Two key arguments make a strong case for Austria’s real estate credentials: the country’s high degree of political and economic stability, and its sustained economic growth. Within this environment, a lively demand for lettable area among companies active in Austria is generally matched by a comparatively modest supply. Barely any new buildings have been developed speculatively, and virtually no excess supply has formed anywhere in recent years. As a result, investors committing themselves to Austria’s commercial property market find a high level of value retention combined with attractive growth prospects.

At present, there are no signs that the stable economic growth Austria has enjoyed since recovering from the GFC is about to slow down. Following a remarkably brisk 3.1 percent hike in Austria’s GDP last year, it is highly likely that the growth rate will stay well above 2 percent in 2018. Economists expect the unemployment rate to keep declining and to drop below 5 percent before 2020.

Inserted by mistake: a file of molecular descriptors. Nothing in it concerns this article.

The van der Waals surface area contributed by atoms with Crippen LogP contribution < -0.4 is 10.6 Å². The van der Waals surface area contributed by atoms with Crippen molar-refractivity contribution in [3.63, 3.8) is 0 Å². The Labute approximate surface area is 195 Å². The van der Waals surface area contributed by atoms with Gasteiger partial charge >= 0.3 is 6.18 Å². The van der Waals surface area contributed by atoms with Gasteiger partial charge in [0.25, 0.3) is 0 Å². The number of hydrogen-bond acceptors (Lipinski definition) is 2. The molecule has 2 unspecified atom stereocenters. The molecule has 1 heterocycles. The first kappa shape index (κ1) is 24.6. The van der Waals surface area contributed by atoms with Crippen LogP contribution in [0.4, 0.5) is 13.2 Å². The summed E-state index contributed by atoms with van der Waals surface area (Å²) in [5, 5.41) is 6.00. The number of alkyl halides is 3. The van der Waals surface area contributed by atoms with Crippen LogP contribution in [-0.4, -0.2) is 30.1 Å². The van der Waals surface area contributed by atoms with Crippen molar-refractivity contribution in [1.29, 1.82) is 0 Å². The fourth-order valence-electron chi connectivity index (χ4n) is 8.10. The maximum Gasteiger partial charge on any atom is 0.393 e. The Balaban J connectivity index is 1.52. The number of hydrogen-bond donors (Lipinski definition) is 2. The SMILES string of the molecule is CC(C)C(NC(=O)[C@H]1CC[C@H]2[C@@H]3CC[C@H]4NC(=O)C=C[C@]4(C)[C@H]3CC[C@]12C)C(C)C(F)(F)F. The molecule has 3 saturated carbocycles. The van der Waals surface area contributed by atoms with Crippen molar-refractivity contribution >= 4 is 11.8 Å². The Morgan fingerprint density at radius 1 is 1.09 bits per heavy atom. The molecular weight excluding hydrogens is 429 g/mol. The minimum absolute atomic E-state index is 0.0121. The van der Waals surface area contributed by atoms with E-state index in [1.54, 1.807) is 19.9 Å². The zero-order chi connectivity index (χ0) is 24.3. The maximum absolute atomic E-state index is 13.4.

Although these parameters alone would suffice to create an attractive environment for investments, the upbeat assessment is complemented by persistently low interest rate levels. It is therefore reason-able to assume that the enthusiasm that domestic and foreign investors have shown for Austrian commercial real estate will probably remain high even after the record-volume investments of 2017.

Hardening yields and dwindling vacancies

As a result of lively investor-side demand, initial yields for prime assets continued to harden during the course of 2017.

Prime yields for office properties let on long-term leases in Vienna’s CBD dropped to 3.9 per-cent, undercutting the all-time low of 2016 by 10 basis points. The prime yields on Vienna’s high streets declined from 3.4 percent in mid-2016 to around 3.25 percent. In the shopping centre sector, CBRE has noted that prime yields had declined by another 5 basis points, down to 4 percent in 2017.